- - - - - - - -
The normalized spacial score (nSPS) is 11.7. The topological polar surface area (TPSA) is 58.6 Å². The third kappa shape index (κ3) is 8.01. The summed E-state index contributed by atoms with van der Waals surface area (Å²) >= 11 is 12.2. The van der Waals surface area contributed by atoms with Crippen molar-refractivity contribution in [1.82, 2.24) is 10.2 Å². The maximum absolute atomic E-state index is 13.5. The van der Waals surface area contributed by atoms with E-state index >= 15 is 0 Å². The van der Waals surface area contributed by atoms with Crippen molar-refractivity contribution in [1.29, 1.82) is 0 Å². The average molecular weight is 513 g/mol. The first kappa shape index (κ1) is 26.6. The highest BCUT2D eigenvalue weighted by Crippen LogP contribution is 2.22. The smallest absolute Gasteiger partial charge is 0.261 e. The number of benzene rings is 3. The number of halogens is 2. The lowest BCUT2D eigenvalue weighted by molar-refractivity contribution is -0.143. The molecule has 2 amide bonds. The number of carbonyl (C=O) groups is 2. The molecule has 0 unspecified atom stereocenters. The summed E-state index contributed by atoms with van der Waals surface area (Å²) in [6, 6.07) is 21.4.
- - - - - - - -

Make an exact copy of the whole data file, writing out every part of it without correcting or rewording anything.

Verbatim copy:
The normalized spacial score (nSPS) is 11.7. The topological polar surface area (TPSA) is 58.6 Å². The third kappa shape index (κ3) is 8.01. The summed E-state index contributed by atoms with van der Waals surface area (Å²) >= 11 is 12.2. The van der Waals surface area contributed by atoms with Crippen molar-refractivity contribution in [1.82, 2.24) is 10.2 Å². The maximum absolute atomic E-state index is 13.5. The van der Waals surface area contributed by atoms with E-state index >= 15 is 0 Å². The van der Waals surface area contributed by atoms with Crippen molar-refractivity contribution in [1.29, 1.82) is 0 Å². The average molecular weight is 513 g/mol. The first kappa shape index (κ1) is 26.6. The highest BCUT2D eigenvalue weighted by Crippen LogP contribution is 2.22. The smallest absolute Gasteiger partial charge is 0.261 e. The number of benzene rings is 3. The number of halogens is 2. The lowest BCUT2D eigenvalue weighted by molar-refractivity contribution is -0.143. The molecule has 2 amide bonds. The number of carbonyl (C=O) groups is 2. The molecule has 0 unspecified atom stereocenters. The summed E-state index contributed by atoms with van der Waals surface area (Å²) in [6, 6.07) is 21.4.